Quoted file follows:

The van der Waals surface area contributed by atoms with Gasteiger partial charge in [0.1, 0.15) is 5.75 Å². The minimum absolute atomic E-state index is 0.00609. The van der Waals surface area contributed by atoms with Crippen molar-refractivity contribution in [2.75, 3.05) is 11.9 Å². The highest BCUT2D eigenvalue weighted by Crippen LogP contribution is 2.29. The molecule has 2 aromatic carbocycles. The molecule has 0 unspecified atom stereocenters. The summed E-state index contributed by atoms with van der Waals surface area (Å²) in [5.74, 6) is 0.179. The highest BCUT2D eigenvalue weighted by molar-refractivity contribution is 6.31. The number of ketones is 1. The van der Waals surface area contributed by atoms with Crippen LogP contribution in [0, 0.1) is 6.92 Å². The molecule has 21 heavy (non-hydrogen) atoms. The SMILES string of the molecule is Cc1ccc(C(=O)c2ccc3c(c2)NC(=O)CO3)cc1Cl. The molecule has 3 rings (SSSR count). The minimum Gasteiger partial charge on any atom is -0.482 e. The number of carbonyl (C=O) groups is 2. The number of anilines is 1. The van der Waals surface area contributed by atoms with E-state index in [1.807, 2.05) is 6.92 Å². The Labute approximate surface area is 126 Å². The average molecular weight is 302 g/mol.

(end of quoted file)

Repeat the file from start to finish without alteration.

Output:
The van der Waals surface area contributed by atoms with Gasteiger partial charge in [0.1, 0.15) is 5.75 Å². The minimum absolute atomic E-state index is 0.00609. The van der Waals surface area contributed by atoms with Crippen molar-refractivity contribution in [2.75, 3.05) is 11.9 Å². The highest BCUT2D eigenvalue weighted by Crippen LogP contribution is 2.29. The molecule has 2 aromatic carbocycles. The molecule has 0 unspecified atom stereocenters. The summed E-state index contributed by atoms with van der Waals surface area (Å²) in [5.74, 6) is 0.179. The highest BCUT2D eigenvalue weighted by molar-refractivity contribution is 6.31. The number of ketones is 1. The van der Waals surface area contributed by atoms with Crippen LogP contribution in [0, 0.1) is 6.92 Å². The molecule has 21 heavy (non-hydrogen) atoms. The SMILES string of the molecule is Cc1ccc(C(=O)c2ccc3c(c2)NC(=O)CO3)cc1Cl. The molecule has 3 rings (SSSR count). The minimum Gasteiger partial charge on any atom is -0.482 e. The number of carbonyl (C=O) groups is 2. The number of anilines is 1. The van der Waals surface area contributed by atoms with E-state index in [1.807, 2.05) is 6.92 Å². The Labute approximate surface area is 126 Å². The average molecular weight is 302 g/mol.